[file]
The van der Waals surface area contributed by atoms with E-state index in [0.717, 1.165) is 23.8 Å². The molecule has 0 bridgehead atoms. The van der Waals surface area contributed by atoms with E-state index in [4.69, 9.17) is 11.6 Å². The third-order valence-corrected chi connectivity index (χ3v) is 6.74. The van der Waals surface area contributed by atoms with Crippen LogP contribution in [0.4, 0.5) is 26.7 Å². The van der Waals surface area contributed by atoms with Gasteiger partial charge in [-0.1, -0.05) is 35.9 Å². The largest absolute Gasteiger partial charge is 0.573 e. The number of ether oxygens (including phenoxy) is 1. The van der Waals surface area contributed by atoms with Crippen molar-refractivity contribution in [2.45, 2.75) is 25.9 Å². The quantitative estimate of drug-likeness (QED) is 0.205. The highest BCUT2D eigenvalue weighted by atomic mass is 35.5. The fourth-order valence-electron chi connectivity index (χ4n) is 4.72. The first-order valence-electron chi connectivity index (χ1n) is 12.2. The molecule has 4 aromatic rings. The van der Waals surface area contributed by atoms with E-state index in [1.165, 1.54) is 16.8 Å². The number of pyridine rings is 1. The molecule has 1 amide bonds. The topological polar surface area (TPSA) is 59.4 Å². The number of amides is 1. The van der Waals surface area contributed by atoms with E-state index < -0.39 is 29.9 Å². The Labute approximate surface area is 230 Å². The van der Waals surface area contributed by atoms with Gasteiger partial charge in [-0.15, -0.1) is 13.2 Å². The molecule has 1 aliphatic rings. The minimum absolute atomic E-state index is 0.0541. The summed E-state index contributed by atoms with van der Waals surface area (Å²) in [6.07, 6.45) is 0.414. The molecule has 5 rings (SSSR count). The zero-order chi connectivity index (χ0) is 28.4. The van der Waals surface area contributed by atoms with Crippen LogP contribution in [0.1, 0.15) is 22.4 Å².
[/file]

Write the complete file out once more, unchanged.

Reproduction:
The van der Waals surface area contributed by atoms with E-state index in [0.717, 1.165) is 23.8 Å². The molecule has 0 bridgehead atoms. The van der Waals surface area contributed by atoms with E-state index in [4.69, 9.17) is 11.6 Å². The third-order valence-corrected chi connectivity index (χ3v) is 6.74. The van der Waals surface area contributed by atoms with Crippen LogP contribution in [0.4, 0.5) is 26.7 Å². The van der Waals surface area contributed by atoms with Gasteiger partial charge in [-0.1, -0.05) is 35.9 Å². The largest absolute Gasteiger partial charge is 0.573 e. The number of ether oxygens (including phenoxy) is 1. The van der Waals surface area contributed by atoms with Crippen molar-refractivity contribution in [2.45, 2.75) is 25.9 Å². The quantitative estimate of drug-likeness (QED) is 0.205. The highest BCUT2D eigenvalue weighted by atomic mass is 35.5. The fourth-order valence-electron chi connectivity index (χ4n) is 4.72. The first-order valence-electron chi connectivity index (χ1n) is 12.2. The molecule has 4 aromatic rings. The van der Waals surface area contributed by atoms with E-state index in [1.165, 1.54) is 16.8 Å². The number of pyridine rings is 1. The molecule has 1 amide bonds. The topological polar surface area (TPSA) is 59.4 Å². The number of amides is 1. The van der Waals surface area contributed by atoms with E-state index < -0.39 is 29.9 Å². The Labute approximate surface area is 230 Å². The van der Waals surface area contributed by atoms with Gasteiger partial charge in [-0.15, -0.1) is 13.2 Å². The molecule has 1 aliphatic rings. The minimum absolute atomic E-state index is 0.0541. The summed E-state index contributed by atoms with van der Waals surface area (Å²) in [6.07, 6.45) is 0.414. The molecule has 5 rings (SSSR count). The zero-order chi connectivity index (χ0) is 28.4. The van der Waals surface area contributed by atoms with Crippen LogP contribution in [0.1, 0.15) is 22.4 Å².